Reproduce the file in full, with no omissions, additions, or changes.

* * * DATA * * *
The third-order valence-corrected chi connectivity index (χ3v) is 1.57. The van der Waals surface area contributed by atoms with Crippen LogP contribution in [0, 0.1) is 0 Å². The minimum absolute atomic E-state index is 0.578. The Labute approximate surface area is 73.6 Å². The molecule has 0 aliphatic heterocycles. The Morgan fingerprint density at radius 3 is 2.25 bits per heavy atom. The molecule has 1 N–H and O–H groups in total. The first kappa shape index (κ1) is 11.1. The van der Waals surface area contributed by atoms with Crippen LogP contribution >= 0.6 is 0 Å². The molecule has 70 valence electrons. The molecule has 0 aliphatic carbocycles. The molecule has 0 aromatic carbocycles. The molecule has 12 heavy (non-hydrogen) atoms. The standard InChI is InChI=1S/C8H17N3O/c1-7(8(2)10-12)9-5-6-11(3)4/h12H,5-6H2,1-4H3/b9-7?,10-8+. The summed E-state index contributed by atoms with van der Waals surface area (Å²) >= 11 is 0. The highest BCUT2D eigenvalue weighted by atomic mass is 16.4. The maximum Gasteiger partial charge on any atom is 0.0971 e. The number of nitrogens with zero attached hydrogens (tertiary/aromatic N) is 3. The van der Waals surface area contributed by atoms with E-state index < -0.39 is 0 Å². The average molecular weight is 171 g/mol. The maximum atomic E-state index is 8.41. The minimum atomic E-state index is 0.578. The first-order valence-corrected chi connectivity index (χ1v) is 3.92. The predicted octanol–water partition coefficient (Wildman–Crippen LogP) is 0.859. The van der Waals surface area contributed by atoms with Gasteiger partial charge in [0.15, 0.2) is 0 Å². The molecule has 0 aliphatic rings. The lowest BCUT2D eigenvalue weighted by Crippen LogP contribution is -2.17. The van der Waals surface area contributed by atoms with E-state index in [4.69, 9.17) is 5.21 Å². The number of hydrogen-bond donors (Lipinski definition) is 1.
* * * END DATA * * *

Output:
The third-order valence-corrected chi connectivity index (χ3v) is 1.57. The van der Waals surface area contributed by atoms with Crippen LogP contribution in [0, 0.1) is 0 Å². The minimum absolute atomic E-state index is 0.578. The Labute approximate surface area is 73.6 Å². The molecule has 0 aliphatic heterocycles. The Morgan fingerprint density at radius 3 is 2.25 bits per heavy atom. The molecule has 1 N–H and O–H groups in total. The first kappa shape index (κ1) is 11.1. The van der Waals surface area contributed by atoms with Crippen LogP contribution >= 0.6 is 0 Å². The molecule has 70 valence electrons. The molecule has 0 aliphatic carbocycles. The molecule has 0 aromatic carbocycles. The molecule has 12 heavy (non-hydrogen) atoms. The standard InChI is InChI=1S/C8H17N3O/c1-7(8(2)10-12)9-5-6-11(3)4/h12H,5-6H2,1-4H3/b9-7?,10-8+. The summed E-state index contributed by atoms with van der Waals surface area (Å²) >= 11 is 0. The highest BCUT2D eigenvalue weighted by atomic mass is 16.4. The maximum Gasteiger partial charge on any atom is 0.0971 e. The number of nitrogens with zero attached hydrogens (tertiary/aromatic N) is 3. The van der Waals surface area contributed by atoms with E-state index < -0.39 is 0 Å². The average molecular weight is 171 g/mol. The maximum atomic E-state index is 8.41. The minimum atomic E-state index is 0.578. The first-order valence-corrected chi connectivity index (χ1v) is 3.92. The predicted octanol–water partition coefficient (Wildman–Crippen LogP) is 0.859. The van der Waals surface area contributed by atoms with Gasteiger partial charge in [0.15, 0.2) is 0 Å². The molecule has 0 aliphatic rings. The lowest BCUT2D eigenvalue weighted by Crippen LogP contribution is -2.17. The van der Waals surface area contributed by atoms with E-state index in [4.69, 9.17) is 5.21 Å². The number of hydrogen-bond donors (Lipinski definition) is 1.